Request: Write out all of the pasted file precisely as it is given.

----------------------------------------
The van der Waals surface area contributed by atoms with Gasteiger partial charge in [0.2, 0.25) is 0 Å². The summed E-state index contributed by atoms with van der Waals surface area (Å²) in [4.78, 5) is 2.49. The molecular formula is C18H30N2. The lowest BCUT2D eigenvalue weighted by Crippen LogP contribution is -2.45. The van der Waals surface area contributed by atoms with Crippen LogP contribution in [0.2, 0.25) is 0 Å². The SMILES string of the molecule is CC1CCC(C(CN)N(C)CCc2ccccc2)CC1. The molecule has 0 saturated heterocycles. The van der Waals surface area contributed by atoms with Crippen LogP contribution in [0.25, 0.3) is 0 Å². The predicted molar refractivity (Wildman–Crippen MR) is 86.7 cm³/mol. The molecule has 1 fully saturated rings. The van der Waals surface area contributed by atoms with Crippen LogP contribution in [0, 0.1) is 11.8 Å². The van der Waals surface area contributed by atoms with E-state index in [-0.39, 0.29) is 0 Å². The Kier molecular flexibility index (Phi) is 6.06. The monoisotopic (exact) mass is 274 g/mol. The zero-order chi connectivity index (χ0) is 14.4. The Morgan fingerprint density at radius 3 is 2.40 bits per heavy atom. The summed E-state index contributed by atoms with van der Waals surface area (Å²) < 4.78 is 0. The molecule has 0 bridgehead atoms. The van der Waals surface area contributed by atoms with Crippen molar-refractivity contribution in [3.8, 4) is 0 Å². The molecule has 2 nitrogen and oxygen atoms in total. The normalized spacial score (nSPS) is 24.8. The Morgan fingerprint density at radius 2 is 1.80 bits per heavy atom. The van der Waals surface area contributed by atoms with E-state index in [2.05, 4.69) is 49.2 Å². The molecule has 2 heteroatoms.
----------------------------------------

The van der Waals surface area contributed by atoms with Gasteiger partial charge in [0.2, 0.25) is 0 Å². The summed E-state index contributed by atoms with van der Waals surface area (Å²) in [4.78, 5) is 2.49. The molecular formula is C18H30N2. The lowest BCUT2D eigenvalue weighted by Crippen LogP contribution is -2.45. The van der Waals surface area contributed by atoms with Crippen LogP contribution in [0.2, 0.25) is 0 Å². The SMILES string of the molecule is CC1CCC(C(CN)N(C)CCc2ccccc2)CC1. The molecule has 0 saturated heterocycles. The van der Waals surface area contributed by atoms with Crippen LogP contribution in [0.25, 0.3) is 0 Å². The predicted molar refractivity (Wildman–Crippen MR) is 86.7 cm³/mol. The molecule has 1 fully saturated rings. The van der Waals surface area contributed by atoms with Crippen LogP contribution in [0, 0.1) is 11.8 Å². The van der Waals surface area contributed by atoms with E-state index in [-0.39, 0.29) is 0 Å². The Kier molecular flexibility index (Phi) is 6.06. The monoisotopic (exact) mass is 274 g/mol. The zero-order chi connectivity index (χ0) is 14.4. The Morgan fingerprint density at radius 3 is 2.40 bits per heavy atom. The summed E-state index contributed by atoms with van der Waals surface area (Å²) < 4.78 is 0. The molecule has 0 bridgehead atoms. The van der Waals surface area contributed by atoms with Crippen molar-refractivity contribution in [3.8, 4) is 0 Å². The molecule has 2 nitrogen and oxygen atoms in total. The normalized spacial score (nSPS) is 24.8. The Morgan fingerprint density at radius 2 is 1.80 bits per heavy atom. The van der Waals surface area contributed by atoms with E-state index in [2.05, 4.69) is 49.2 Å². The molecule has 2 heteroatoms.